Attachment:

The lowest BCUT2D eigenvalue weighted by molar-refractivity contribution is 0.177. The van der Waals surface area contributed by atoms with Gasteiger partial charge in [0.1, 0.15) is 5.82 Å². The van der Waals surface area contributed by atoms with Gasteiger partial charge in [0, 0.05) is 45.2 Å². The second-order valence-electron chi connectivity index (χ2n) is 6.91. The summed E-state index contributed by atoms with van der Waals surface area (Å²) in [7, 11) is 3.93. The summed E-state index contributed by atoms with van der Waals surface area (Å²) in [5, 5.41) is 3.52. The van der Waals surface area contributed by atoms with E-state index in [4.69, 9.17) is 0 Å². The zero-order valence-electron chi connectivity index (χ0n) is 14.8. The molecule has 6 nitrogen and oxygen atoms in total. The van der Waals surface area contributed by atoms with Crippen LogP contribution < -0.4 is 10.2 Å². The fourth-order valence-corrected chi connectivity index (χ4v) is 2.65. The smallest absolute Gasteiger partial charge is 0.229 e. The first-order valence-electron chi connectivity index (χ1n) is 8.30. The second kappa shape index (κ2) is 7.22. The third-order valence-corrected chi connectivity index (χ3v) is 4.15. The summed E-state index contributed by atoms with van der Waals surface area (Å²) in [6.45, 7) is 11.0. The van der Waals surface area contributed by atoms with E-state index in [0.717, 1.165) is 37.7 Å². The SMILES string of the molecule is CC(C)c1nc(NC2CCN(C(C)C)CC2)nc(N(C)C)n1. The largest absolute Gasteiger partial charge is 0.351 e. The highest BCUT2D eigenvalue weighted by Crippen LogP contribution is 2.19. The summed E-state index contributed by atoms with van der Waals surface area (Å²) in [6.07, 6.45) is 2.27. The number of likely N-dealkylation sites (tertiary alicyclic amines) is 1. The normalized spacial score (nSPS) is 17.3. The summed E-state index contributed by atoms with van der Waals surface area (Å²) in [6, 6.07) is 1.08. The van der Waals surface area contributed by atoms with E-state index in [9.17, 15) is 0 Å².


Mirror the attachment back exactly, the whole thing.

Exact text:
The lowest BCUT2D eigenvalue weighted by molar-refractivity contribution is 0.177. The van der Waals surface area contributed by atoms with Gasteiger partial charge in [0.1, 0.15) is 5.82 Å². The van der Waals surface area contributed by atoms with Gasteiger partial charge in [0, 0.05) is 45.2 Å². The second-order valence-electron chi connectivity index (χ2n) is 6.91. The summed E-state index contributed by atoms with van der Waals surface area (Å²) in [7, 11) is 3.93. The summed E-state index contributed by atoms with van der Waals surface area (Å²) in [5, 5.41) is 3.52. The van der Waals surface area contributed by atoms with E-state index in [4.69, 9.17) is 0 Å². The zero-order valence-electron chi connectivity index (χ0n) is 14.8. The molecule has 6 nitrogen and oxygen atoms in total. The van der Waals surface area contributed by atoms with Crippen LogP contribution < -0.4 is 10.2 Å². The fourth-order valence-corrected chi connectivity index (χ4v) is 2.65. The smallest absolute Gasteiger partial charge is 0.229 e. The first-order valence-electron chi connectivity index (χ1n) is 8.30. The second kappa shape index (κ2) is 7.22. The third-order valence-corrected chi connectivity index (χ3v) is 4.15. The summed E-state index contributed by atoms with van der Waals surface area (Å²) in [6.45, 7) is 11.0. The van der Waals surface area contributed by atoms with E-state index in [0.717, 1.165) is 37.7 Å². The SMILES string of the molecule is CC(C)c1nc(NC2CCN(C(C)C)CC2)nc(N(C)C)n1. The largest absolute Gasteiger partial charge is 0.351 e. The highest BCUT2D eigenvalue weighted by Crippen LogP contribution is 2.19. The summed E-state index contributed by atoms with van der Waals surface area (Å²) in [6.07, 6.45) is 2.27. The number of likely N-dealkylation sites (tertiary alicyclic amines) is 1. The normalized spacial score (nSPS) is 17.3. The summed E-state index contributed by atoms with van der Waals surface area (Å²) in [6, 6.07) is 1.08. The van der Waals surface area contributed by atoms with E-state index in [9.17, 15) is 0 Å².